3.4. Botein (Delta Arietis)

Botein, designated Delta Arietis, is a yellow-orange giant star located in Aries. It has an apparent magnitude of about 4.3 and is approximately 168 light-years away from Earth. Botein is notable for its spectral type K2III, indicating its advanced evolutionary stage as a giant star. It is visible to the naked eye and contributes to the constellation's distinctive shape.

4. Deep-Sky Objects in the Constellation Aries

4.1. NGC 772 (Arp 78)

NGC 772, also known as Arp 78, is a beautiful barred spiral galaxy located in the constellation Aries. It is positioned approximately 130 million light-years away from Earth. The galaxy's distinctive feature is its asymmetric structure, with one spiral arm extending much farther than the other, likely due to gravitational interactions with neighboring galaxies. This interaction has also led to the creation of a long tidal tail stretching away from the galaxy. NGC 772 has a relatively bright nucleus and spiral arms adorned with regions of intense star formation, visible as bright knots and patches of blue. The galaxy's intricate structure makes it a popular target for amateur and professional astronomers alike. Despite its distance, NGC 772 is visible through moderate-sized telescopes under dark skies, offering a mesmerizing view of its cosmic splendor.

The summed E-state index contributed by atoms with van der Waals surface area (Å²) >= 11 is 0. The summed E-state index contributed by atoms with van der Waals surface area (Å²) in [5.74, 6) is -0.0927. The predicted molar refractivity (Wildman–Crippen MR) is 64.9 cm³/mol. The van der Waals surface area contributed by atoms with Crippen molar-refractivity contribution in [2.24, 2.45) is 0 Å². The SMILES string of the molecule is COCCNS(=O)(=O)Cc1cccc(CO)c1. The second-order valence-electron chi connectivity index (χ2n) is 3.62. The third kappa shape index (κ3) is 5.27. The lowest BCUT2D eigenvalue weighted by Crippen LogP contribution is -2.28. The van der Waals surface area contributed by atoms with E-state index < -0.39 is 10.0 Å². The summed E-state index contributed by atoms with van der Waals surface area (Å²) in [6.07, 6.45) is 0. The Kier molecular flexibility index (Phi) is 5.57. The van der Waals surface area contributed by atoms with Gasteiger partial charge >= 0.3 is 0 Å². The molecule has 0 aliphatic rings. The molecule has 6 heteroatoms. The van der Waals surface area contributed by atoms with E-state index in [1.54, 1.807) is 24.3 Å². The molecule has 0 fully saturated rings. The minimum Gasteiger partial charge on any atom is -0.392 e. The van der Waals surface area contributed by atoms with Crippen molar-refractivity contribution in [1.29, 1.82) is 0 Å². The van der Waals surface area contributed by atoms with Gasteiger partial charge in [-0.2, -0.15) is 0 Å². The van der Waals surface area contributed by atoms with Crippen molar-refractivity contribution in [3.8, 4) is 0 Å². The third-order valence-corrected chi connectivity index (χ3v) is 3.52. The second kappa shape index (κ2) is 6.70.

4.2. NGC 680

NGC 680 is a spiral galaxy located in the constellation Aries. It is classified as a spiral galaxy with an intermediate degree of winding in its arms. NGC 680 is positioned approximately 270 million light-years away from Earth. The galaxy exhibits a bright nucleus surrounded by fainter spiral arms that extend outward from the center.